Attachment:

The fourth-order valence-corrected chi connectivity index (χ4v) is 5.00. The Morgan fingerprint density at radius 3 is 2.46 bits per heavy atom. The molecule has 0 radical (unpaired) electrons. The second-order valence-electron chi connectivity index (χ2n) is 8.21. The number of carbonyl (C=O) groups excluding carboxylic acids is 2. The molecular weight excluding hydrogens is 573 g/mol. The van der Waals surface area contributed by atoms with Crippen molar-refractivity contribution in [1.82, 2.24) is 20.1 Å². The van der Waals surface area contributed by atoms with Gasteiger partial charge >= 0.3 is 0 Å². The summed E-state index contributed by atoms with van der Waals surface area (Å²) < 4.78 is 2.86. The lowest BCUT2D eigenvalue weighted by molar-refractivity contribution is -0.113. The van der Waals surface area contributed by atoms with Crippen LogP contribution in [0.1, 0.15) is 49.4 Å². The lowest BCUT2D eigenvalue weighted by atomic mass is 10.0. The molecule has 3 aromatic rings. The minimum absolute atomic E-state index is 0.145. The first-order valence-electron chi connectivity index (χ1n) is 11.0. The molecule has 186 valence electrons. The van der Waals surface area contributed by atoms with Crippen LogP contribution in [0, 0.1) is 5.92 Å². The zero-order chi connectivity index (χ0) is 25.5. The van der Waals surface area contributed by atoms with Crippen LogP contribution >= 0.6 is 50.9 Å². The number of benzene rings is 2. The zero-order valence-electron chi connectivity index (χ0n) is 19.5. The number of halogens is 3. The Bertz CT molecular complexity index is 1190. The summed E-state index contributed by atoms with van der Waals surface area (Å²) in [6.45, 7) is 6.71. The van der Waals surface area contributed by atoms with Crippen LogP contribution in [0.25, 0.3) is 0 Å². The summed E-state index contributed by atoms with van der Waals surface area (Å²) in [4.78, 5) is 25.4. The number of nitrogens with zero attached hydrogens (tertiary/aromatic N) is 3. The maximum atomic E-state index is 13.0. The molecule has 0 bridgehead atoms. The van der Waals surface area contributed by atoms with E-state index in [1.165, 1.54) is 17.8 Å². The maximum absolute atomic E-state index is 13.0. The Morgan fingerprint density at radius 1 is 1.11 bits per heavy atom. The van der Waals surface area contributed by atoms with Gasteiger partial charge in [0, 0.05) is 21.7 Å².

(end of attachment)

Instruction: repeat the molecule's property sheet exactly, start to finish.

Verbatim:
The fourth-order valence-corrected chi connectivity index (χ4v) is 5.00. The Morgan fingerprint density at radius 3 is 2.46 bits per heavy atom. The molecule has 0 radical (unpaired) electrons. The second-order valence-electron chi connectivity index (χ2n) is 8.21. The number of carbonyl (C=O) groups excluding carboxylic acids is 2. The molecular weight excluding hydrogens is 573 g/mol. The van der Waals surface area contributed by atoms with Crippen molar-refractivity contribution in [1.82, 2.24) is 20.1 Å². The van der Waals surface area contributed by atoms with Gasteiger partial charge >= 0.3 is 0 Å². The summed E-state index contributed by atoms with van der Waals surface area (Å²) < 4.78 is 2.86. The lowest BCUT2D eigenvalue weighted by molar-refractivity contribution is -0.113. The van der Waals surface area contributed by atoms with Crippen LogP contribution in [0.1, 0.15) is 49.4 Å². The lowest BCUT2D eigenvalue weighted by atomic mass is 10.0. The molecule has 3 aromatic rings. The minimum absolute atomic E-state index is 0.145. The first-order valence-electron chi connectivity index (χ1n) is 11.0. The molecule has 186 valence electrons. The van der Waals surface area contributed by atoms with Crippen LogP contribution in [0, 0.1) is 5.92 Å². The zero-order chi connectivity index (χ0) is 25.5. The van der Waals surface area contributed by atoms with Crippen LogP contribution >= 0.6 is 50.9 Å². The number of benzene rings is 2. The zero-order valence-electron chi connectivity index (χ0n) is 19.5. The number of halogens is 3. The Bertz CT molecular complexity index is 1190. The summed E-state index contributed by atoms with van der Waals surface area (Å²) in [6.45, 7) is 6.71. The van der Waals surface area contributed by atoms with Crippen LogP contribution in [0.25, 0.3) is 0 Å². The summed E-state index contributed by atoms with van der Waals surface area (Å²) in [4.78, 5) is 25.4. The number of nitrogens with zero attached hydrogens (tertiary/aromatic N) is 3. The maximum atomic E-state index is 13.0. The molecule has 0 bridgehead atoms. The van der Waals surface area contributed by atoms with E-state index in [1.165, 1.54) is 17.8 Å². The maximum absolute atomic E-state index is 13.0. The Morgan fingerprint density at radius 1 is 1.11 bits per heavy atom. The van der Waals surface area contributed by atoms with Gasteiger partial charge in [0, 0.05) is 21.7 Å².